Obama Considering Executive Options to Shut Guantanamo: WSJ

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Obama Considering Executive Options to Shut Guantanamo: WSJ

Administration officials told the paper the president may take action that gets around Congressional ban

 A demonstration by Witness Against Torture calling for the closure of the offshore prison. (Photo: Justin Norman/flickr/cc)

 A demonstration by Witness Against Torture calling for the closure of the offshore prison. (Photo: Justin Norman/flickr/cc)

President Obama is considering using executive power to close the offshore prison at Guantanamo Bay, the Wall Street Journal reported late Thursday.

Closing the detention center was part of candidate Obama's promises in 2008, and shortly after taking office in 2009 he issued an executive order that the prison be closed within a year.  In January Obama said in his State of the Union that 2014 "needs to be the year... we close the prison at Guantanamo Bay."

Yet the prison remains open, currently holding 149 men, roughly half of whom have been cleared for release , the majority of whom may never be charged

Thwarting a legislative route towards closure, which administration officials told the Journal the president prefers, is a 2010 Congressional ban on transfers of Guantamano prisoners to the United States for trial.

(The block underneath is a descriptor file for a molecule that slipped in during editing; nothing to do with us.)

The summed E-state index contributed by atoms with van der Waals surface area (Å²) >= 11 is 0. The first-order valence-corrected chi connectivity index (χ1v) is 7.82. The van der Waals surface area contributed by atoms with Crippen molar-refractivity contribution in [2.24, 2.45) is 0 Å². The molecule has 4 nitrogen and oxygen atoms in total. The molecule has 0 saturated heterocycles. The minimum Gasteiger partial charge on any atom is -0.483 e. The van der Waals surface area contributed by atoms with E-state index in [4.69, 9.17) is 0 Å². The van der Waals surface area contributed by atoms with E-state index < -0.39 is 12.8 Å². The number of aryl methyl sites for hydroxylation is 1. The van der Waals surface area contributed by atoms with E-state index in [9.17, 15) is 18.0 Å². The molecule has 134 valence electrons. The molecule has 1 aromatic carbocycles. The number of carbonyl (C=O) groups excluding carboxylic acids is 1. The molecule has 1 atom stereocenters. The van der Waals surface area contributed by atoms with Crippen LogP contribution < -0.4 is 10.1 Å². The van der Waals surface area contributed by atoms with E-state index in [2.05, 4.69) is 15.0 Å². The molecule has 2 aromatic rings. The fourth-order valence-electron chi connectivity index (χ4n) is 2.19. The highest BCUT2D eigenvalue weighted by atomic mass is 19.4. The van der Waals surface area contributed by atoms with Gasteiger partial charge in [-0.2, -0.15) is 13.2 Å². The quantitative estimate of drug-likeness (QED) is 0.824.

Officials said there are two options for the prison to close, either by vetoing the National Defense Authorization Act (NDAA), "in which the ban on transferring detainees to the U.S. is written," or by signing it but "declaring restrictions on the transfer of Guantanamo prisoners an infringement of his powers as commander in chief."

The officials told the Journal that there are facilities within the U.S. that can house the prisoners.

Karen Greenberg, Executive Director of the Center on Law and Security at the New York University School of Law, has noted that even if Obama closes the Guantanamo facility itself, its system of indefinite detention is not about to end for the prisoners who may be held without trial elsewhere.

Last year, then-United Nations High Commissioner for Human Rights Navi Pillay said that she was "deeply disappointed that the U.S. Government has not been able to close Guantánamo Bay, despite repeatedly committing itself to do so." Prisoners' human rights have continued to be violated, she added, saying that it is clear that "the United States is in clear breach not just of its own commitments but also of international laws and standards that it is obliged to uphold."

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